The "Bard on the Beach" main stage tentI love Shakespeare. My first Shakespearean play experience was when I was 13 and attended a school outing to see "Richard the Third"
After that, I was sold on the Bard. So a few years ago when a theatre company called "Bard on the Beach" began a yearly Shakespearean Festival here, I started to attend regularly. This year I managed to take in three performances, all of them superb.
My first show this year was "Timon of Athens" one of Shakespeare's little known plays about a wealthy philanthropist who gives money to his friends but when he finds himself penniless is shunned by them. For this production the performance was staged on the Bard's small stage and it was done in modern dress. The stage itself was interesting, in the centre of the tent with an unusual set design and minimal props.
"'Tis not enough to help the feeble up,
But to support him after."
Timon of Athens, 1605-1618 Act 1, Sc ii l 108
The next production I attended was one of my favorites, "Romeo and Juliet". This was performed in the large main stage tent.
It was presented in a more renaissance than traditional style and I was especially impressed with the young lovers, Romeo and Juliet, and the interesting stage choreography, including the excellent sword play.
"Good night, good night! parting is such sweet sorrow,
That I shall say good night till it be morrow."
Romeo and Juliet Act II, ii 184
Yesterday I managed to recover from a bout of the flu long enough to attend a matinee performance of "Julius Caesar"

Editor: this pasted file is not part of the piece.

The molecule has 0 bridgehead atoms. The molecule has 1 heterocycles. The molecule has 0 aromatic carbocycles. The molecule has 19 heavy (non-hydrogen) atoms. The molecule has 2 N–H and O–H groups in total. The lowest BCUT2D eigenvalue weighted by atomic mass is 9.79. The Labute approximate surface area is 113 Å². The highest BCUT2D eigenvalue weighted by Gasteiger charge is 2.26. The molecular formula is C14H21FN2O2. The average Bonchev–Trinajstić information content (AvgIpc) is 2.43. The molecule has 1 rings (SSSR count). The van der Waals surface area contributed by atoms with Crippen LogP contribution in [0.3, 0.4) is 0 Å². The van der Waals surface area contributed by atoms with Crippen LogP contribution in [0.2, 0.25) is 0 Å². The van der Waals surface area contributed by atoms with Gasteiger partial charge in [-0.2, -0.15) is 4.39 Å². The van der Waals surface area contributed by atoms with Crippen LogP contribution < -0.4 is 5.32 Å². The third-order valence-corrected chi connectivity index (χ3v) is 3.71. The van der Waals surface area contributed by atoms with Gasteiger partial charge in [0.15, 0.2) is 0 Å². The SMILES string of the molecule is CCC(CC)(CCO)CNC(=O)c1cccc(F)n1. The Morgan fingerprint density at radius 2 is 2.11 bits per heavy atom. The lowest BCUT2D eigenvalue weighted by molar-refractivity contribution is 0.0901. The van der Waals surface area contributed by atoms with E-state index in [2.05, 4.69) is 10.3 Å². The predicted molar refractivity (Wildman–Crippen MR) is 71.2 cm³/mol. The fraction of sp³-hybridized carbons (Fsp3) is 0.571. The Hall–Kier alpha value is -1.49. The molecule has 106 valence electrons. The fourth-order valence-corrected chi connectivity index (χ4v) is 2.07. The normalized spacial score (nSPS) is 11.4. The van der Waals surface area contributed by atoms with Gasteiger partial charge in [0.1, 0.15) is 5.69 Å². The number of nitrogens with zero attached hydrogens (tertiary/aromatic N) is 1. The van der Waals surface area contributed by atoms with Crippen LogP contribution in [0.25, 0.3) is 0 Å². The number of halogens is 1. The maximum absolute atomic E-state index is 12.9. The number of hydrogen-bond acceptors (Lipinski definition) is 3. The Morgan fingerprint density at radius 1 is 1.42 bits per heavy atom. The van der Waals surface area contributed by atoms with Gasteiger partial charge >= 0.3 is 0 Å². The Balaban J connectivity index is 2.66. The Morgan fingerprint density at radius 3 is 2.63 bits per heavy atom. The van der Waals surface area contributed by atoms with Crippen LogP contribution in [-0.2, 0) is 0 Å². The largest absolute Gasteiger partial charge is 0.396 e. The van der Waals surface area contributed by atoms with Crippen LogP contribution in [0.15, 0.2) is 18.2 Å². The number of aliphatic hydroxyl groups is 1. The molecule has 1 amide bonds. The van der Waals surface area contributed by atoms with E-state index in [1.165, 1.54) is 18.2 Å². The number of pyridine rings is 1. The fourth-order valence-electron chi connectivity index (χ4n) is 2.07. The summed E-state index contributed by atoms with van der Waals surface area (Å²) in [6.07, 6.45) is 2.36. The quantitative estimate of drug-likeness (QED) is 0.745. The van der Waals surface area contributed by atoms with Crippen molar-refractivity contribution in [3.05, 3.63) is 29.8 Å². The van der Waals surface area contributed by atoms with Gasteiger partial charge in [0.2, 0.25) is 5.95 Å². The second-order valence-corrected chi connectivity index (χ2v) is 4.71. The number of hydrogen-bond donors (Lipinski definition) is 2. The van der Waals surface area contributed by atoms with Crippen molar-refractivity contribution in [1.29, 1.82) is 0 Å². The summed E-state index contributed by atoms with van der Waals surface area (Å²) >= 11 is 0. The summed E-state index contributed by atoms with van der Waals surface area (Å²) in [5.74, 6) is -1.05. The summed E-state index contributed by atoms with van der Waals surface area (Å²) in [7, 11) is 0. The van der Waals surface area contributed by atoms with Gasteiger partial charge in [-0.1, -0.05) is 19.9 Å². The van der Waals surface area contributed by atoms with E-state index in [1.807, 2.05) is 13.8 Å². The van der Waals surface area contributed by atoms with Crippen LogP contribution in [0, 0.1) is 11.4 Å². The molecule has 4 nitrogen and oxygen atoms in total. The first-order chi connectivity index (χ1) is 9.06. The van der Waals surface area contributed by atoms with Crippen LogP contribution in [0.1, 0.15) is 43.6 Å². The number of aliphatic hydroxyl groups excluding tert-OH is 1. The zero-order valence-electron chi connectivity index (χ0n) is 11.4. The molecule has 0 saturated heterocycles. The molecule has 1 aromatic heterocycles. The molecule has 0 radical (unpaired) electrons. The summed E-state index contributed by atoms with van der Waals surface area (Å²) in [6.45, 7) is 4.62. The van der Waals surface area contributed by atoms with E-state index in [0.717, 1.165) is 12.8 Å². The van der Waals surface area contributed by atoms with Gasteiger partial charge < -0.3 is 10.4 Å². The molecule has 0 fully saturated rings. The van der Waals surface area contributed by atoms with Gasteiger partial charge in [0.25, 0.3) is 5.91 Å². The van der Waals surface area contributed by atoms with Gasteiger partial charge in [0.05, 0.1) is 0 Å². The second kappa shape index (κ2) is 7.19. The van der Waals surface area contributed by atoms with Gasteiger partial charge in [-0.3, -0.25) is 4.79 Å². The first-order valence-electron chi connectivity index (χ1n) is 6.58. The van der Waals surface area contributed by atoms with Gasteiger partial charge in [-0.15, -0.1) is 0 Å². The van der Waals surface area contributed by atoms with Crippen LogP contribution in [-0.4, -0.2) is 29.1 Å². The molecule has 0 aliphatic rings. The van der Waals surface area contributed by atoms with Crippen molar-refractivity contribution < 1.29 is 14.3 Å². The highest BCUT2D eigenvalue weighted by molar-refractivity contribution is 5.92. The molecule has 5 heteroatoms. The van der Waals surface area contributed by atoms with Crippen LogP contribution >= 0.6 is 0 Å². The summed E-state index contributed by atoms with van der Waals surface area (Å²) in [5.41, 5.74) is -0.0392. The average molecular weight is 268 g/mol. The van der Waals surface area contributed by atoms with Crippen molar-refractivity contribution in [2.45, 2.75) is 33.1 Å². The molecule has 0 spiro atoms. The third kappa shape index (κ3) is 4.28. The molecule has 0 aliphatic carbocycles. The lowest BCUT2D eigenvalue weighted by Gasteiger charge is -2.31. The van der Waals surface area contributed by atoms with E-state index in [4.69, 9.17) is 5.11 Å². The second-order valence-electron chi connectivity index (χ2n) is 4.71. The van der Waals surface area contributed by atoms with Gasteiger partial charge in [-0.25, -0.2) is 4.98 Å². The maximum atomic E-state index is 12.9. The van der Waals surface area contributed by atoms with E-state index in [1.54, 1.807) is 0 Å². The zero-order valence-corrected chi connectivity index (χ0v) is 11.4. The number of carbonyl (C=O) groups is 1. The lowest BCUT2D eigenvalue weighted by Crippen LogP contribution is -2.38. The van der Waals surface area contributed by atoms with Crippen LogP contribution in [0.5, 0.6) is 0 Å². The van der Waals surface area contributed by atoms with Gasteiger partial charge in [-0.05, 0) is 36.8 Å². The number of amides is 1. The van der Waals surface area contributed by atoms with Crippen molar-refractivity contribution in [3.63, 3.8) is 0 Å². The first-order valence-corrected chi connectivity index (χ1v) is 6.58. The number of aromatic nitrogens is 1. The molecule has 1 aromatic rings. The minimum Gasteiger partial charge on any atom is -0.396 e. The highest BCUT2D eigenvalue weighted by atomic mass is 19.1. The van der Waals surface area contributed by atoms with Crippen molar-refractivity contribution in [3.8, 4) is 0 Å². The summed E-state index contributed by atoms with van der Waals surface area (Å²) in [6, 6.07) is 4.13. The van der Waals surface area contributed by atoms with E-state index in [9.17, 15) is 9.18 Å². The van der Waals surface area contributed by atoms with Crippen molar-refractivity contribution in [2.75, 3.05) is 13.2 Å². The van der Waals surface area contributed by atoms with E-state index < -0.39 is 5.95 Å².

It was interesting going in the daytime rather than at night. For one thing the tent(s) were full with school groups, and I couldn't help but remember that day so long ago when I, a star-struck 13 year old, attended my very first Shakespeare play. This was usual considering I'd spent a number of my childhood days in Stratford Ontario, named for the Bard, and located on the Avon River. I even went to "Shakespeare Elementary School." But this was, in fact, the first time I'd seen Shakespeare performed. I wondered how many of the kids present yesterday would be so affected by the play as I was when I first saw "Richard the Third."
I get so much from watching Shakespeare and love the plays as much as I love the Greek tragedies. For me, a historical writer, I think it's important to soak up as much of this historical 'writing' as I can and as I'm also a playwright, I find I get a great many tips and ideas from watching how the plays are staged as well as how they are written. It has inspired me to return to my Sappho play and hopefully get it finished as I think it's a great idea and just needs to be staged right.
"His life was gentle, and the elements
So mix'd in him that Nature might stand up
And say to all the world, "This was a man!"
"Julius Caesar" Act V ii 73
Besides enjoying the theatre events, each time I've gone to the Bard I've made a special outing of it. Because it's located in a Park near the beach, I've taken a picnic lunch and had a lovely walk along the seawalk as well as attending the production. Here's a picture of the scenery around the Bard location. And as the tents open to the outdoors, in particular from the main stage tent, you get a backdrop of sky and natural beauty that adds to the ambience of the productions.
View from Vanier Park
You can look up events for the Bard on the Beach at www.bardonthebeach.org You can catch snippets and interviews with the directors.
The fourth production this year was "The Taming of the Shrew" which was done as a western. Unfortunately I haven't seen that one.
Now it's time for the Fringe Festival. And yesterday I learned of a play "His Greatness" about two days in the life of Tennessee Williams, my favorite playwright, so that will be my next theatre outing.